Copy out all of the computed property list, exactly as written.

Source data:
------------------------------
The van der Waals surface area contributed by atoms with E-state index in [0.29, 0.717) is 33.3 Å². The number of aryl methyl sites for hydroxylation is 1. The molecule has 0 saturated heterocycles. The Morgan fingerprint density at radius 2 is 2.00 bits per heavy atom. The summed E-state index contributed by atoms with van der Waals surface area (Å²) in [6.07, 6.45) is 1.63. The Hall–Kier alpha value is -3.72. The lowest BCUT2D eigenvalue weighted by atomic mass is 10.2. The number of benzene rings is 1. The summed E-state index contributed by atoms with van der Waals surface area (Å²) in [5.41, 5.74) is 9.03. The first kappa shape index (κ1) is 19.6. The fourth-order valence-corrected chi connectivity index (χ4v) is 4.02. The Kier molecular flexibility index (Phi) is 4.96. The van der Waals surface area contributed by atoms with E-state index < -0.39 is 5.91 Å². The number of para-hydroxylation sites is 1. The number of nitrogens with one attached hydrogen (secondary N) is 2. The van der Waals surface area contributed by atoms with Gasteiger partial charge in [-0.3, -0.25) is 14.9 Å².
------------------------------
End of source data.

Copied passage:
The van der Waals surface area contributed by atoms with E-state index in [0.29, 0.717) is 33.3 Å². The number of aryl methyl sites for hydroxylation is 1. The molecule has 0 saturated heterocycles. The Morgan fingerprint density at radius 2 is 2.00 bits per heavy atom. The summed E-state index contributed by atoms with van der Waals surface area (Å²) in [6.07, 6.45) is 1.63. The Hall–Kier alpha value is -3.72. The lowest BCUT2D eigenvalue weighted by atomic mass is 10.2. The number of benzene rings is 1. The summed E-state index contributed by atoms with van der Waals surface area (Å²) in [5.41, 5.74) is 9.03. The first kappa shape index (κ1) is 19.6. The fourth-order valence-corrected chi connectivity index (χ4v) is 4.02. The Kier molecular flexibility index (Phi) is 4.96. The van der Waals surface area contributed by atoms with E-state index < -0.39 is 5.91 Å². The number of para-hydroxylation sites is 1. The number of nitrogens with one attached hydrogen (secondary N) is 2. The van der Waals surface area contributed by atoms with Gasteiger partial charge in [-0.3, -0.25) is 14.9 Å².